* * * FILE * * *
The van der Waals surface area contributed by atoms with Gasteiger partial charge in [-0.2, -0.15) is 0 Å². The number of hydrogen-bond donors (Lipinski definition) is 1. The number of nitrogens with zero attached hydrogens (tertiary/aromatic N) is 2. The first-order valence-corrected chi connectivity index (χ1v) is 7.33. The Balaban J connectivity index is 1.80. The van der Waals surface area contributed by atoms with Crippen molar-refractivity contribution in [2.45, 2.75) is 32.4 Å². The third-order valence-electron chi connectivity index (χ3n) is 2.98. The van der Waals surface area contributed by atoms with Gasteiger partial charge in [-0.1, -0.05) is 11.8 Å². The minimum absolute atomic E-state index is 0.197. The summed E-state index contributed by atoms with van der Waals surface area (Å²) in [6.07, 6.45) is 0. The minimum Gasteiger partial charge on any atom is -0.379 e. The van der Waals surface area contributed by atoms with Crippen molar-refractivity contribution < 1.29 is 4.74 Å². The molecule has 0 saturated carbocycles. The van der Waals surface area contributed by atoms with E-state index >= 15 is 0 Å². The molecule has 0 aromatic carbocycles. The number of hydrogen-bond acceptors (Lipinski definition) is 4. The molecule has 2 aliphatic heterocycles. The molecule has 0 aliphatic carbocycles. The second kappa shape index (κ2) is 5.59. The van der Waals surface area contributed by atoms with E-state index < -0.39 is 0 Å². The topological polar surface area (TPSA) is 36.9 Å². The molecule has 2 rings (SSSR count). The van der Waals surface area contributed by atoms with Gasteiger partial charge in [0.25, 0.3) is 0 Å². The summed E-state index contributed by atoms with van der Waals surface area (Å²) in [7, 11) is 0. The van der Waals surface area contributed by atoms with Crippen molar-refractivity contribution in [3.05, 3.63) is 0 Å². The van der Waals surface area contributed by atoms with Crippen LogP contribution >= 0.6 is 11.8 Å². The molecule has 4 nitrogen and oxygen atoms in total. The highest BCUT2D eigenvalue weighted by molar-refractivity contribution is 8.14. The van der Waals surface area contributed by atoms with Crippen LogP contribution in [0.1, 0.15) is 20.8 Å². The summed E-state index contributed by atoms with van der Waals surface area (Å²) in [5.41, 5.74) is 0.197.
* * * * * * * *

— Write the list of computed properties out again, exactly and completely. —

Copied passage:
The van der Waals surface area contributed by atoms with Gasteiger partial charge in [-0.2, -0.15) is 0 Å². The number of hydrogen-bond donors (Lipinski definition) is 1. The number of nitrogens with zero attached hydrogens (tertiary/aromatic N) is 2. The first-order valence-corrected chi connectivity index (χ1v) is 7.33. The Balaban J connectivity index is 1.80. The van der Waals surface area contributed by atoms with Crippen molar-refractivity contribution in [2.45, 2.75) is 32.4 Å². The third-order valence-electron chi connectivity index (χ3n) is 2.98. The van der Waals surface area contributed by atoms with Gasteiger partial charge in [-0.1, -0.05) is 11.8 Å². The minimum absolute atomic E-state index is 0.197. The summed E-state index contributed by atoms with van der Waals surface area (Å²) in [6.07, 6.45) is 0. The minimum Gasteiger partial charge on any atom is -0.379 e. The van der Waals surface area contributed by atoms with Crippen molar-refractivity contribution < 1.29 is 4.74 Å². The molecule has 0 saturated carbocycles. The van der Waals surface area contributed by atoms with E-state index >= 15 is 0 Å². The molecule has 0 aromatic carbocycles. The number of hydrogen-bond acceptors (Lipinski definition) is 4. The molecule has 2 aliphatic heterocycles. The molecule has 0 aliphatic carbocycles. The second kappa shape index (κ2) is 5.59. The van der Waals surface area contributed by atoms with E-state index < -0.39 is 0 Å². The topological polar surface area (TPSA) is 36.9 Å². The molecule has 2 rings (SSSR count). The van der Waals surface area contributed by atoms with Gasteiger partial charge in [0.25, 0.3) is 0 Å². The summed E-state index contributed by atoms with van der Waals surface area (Å²) in [7, 11) is 0. The van der Waals surface area contributed by atoms with Crippen molar-refractivity contribution in [3.05, 3.63) is 0 Å². The van der Waals surface area contributed by atoms with Crippen LogP contribution >= 0.6 is 11.8 Å². The molecule has 4 nitrogen and oxygen atoms in total. The highest BCUT2D eigenvalue weighted by molar-refractivity contribution is 8.14. The van der Waals surface area contributed by atoms with Crippen LogP contribution in [0.1, 0.15) is 20.8 Å². The summed E-state index contributed by atoms with van der Waals surface area (Å²) in [5.41, 5.74) is 0.197.